An England that would restate the law of precedence, which we have carefully honed over the past 1000 years and has served us well against the test of time. Law which is based upon Innocence until proven guilty, on Habeas Corpus, a law which protects the weak against the mighty, the individual against the state, law which is just, fair and free from political control and interference.

An England that condones respect, for the person and property, by consensus not legislation (because I want to, not because I have to). An England that allows me to exercise my right to undertake any profession or activity, of fair play without let or hindrance unless I impinge upon others free rights. An England that believes in enterprise, innovation and promotion through endeavour and the taking of risks, both personal and fiscal.

These things are not something that anyone should legislate, to write into law, and to attempt to undertake such a political exercise would only prove the madness of the situation we now find ourselves in.

We can however repeal, to reverse the impositions of the past 10 years, to take us back to an England that is still there, just hiding under the political surface.

An England that just awaits the right leader. A description unfortunately that does not fit any of our current political opposition.

We would of course like to do this within the framework of the United Kingdom, but it is becoming increasingly clear that Scotland has decided to go its own way, Wales would like to do so, therefore it is England who must again stand alone in Europe.

A nation proud just in its being, confident in its belief of self, probably best summed up by the famous phrase “Fog in the Channel, Europe cut off”

And, If at the end of the day we must formulate a new Bill of Rights, then may I suggest THIS.

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About IanPJ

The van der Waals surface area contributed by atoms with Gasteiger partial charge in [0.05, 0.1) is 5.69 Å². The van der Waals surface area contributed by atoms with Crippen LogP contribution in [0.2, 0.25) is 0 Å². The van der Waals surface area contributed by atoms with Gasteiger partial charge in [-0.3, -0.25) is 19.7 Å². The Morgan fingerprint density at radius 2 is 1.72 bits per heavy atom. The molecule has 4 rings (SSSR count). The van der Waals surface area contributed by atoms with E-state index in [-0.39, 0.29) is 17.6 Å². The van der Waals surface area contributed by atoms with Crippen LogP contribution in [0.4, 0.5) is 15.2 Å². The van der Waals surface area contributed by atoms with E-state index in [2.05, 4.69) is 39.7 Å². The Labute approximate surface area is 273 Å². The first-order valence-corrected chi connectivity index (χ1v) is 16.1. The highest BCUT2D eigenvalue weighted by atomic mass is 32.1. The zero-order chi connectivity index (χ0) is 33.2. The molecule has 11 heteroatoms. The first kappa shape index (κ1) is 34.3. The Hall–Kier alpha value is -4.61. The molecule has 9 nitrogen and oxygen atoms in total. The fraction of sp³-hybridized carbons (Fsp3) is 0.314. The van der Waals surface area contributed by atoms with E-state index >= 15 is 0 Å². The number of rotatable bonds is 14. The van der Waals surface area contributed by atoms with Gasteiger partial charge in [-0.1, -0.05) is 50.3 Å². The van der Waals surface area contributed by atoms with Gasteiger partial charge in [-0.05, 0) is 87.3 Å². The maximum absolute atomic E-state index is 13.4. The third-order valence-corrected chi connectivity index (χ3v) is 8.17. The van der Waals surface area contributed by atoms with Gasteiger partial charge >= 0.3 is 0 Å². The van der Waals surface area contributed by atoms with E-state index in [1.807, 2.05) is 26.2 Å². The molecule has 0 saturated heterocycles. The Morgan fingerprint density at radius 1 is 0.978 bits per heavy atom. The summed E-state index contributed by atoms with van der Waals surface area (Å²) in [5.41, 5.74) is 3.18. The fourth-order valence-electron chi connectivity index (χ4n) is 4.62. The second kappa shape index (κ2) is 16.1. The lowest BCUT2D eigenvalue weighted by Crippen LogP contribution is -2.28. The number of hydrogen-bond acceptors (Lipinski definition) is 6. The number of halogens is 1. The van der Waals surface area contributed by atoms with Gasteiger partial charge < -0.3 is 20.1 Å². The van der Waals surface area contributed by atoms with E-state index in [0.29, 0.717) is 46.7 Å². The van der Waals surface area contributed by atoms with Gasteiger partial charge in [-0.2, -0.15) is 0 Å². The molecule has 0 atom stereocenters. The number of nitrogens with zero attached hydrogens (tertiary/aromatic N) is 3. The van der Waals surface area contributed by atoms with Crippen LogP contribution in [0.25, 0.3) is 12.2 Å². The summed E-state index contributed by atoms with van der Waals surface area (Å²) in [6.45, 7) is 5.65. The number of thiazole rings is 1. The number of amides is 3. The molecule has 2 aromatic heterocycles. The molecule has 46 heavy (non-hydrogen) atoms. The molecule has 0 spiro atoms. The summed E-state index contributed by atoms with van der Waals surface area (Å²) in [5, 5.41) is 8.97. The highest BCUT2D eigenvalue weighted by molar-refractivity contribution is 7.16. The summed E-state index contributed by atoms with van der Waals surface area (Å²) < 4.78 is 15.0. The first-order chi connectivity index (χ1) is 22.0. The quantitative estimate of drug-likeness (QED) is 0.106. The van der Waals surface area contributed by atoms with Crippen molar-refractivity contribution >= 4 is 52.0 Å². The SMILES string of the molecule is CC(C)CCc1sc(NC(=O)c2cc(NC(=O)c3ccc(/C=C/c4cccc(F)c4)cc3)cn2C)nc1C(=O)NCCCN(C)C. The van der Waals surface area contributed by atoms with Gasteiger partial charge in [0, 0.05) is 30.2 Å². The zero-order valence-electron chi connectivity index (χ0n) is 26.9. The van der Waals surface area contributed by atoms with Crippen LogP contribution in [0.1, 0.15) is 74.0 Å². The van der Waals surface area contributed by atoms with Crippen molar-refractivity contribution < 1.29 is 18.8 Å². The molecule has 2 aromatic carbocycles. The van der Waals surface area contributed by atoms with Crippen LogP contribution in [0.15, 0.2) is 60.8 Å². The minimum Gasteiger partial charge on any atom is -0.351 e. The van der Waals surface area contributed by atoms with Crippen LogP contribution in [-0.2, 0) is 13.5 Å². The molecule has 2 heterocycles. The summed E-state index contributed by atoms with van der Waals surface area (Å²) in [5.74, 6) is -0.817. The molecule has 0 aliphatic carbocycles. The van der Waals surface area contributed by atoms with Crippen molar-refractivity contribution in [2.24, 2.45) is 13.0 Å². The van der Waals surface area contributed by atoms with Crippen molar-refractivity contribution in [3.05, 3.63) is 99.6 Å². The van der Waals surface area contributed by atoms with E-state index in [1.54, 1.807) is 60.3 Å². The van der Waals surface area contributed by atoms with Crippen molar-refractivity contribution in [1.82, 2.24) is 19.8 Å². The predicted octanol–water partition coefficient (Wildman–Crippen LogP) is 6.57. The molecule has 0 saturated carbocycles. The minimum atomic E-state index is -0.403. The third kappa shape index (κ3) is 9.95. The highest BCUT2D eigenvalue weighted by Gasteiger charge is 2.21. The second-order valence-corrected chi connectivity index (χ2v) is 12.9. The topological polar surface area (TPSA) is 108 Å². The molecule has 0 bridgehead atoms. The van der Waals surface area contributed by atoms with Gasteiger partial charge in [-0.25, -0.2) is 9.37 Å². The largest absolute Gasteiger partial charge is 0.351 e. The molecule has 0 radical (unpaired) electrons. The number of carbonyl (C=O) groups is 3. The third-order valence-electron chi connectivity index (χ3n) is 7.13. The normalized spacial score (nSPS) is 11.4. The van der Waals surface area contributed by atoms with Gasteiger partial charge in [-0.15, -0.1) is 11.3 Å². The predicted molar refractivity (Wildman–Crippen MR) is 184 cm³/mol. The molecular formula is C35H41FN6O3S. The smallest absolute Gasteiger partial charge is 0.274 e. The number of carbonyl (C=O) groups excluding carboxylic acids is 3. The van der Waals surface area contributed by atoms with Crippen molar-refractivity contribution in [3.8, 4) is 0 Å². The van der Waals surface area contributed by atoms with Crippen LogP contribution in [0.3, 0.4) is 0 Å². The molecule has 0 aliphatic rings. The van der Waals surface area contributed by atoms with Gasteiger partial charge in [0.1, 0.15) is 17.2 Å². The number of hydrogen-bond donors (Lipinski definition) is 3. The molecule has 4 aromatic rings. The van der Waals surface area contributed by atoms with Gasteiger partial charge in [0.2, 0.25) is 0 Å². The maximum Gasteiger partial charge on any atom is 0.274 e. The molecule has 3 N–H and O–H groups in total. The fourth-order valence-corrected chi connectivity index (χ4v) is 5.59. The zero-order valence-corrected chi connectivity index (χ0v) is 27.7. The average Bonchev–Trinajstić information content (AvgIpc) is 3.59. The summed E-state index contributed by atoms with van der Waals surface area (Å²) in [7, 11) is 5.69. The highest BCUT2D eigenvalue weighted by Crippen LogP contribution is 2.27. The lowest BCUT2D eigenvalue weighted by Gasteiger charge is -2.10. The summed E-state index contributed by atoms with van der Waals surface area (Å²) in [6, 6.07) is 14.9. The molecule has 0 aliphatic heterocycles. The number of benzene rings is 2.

Ian Parker-Joseph, former Leader of the Libertarian Party UK, who currently heads PDPS Internet Hosting and the Personal Deed Poll Services company, has been an IT industry professional for over 20 years, providing Business Consulting, Programme and Project Management, specialising in the recovery of Projects that have failed in a process driven world. Ian’s experience is not limited to the UK, and he has successfully delivered projects in the Middle East, Africa, US, Russia, Poland, France and Germany. Working within different cultures, Ian has occupied high profile roles within multi-nationals such as Nortel and Cable & Wireless. These experiences have given Ian an excellent insight into world events, and the way that they can shape our own national future. His extensive overseas experiences have made him all too aware of how the UK interacts with its near neighbours, its place in the Commonwealth, and how our nation fits into the wider world. He is determined to rebuild many of the friendships and commercial relationships with other nations that have been sadly neglected over the years, and would like to see greater energy and food security in these countries, for the benefit of all. Ian is a vocal advocate of small government, individual freedom, low taxation and a minimum of regulation. Ian believes deeply and passionately in freedom and independence in all areas of life, and is now bringing his professional experiences to bear in the world of politics.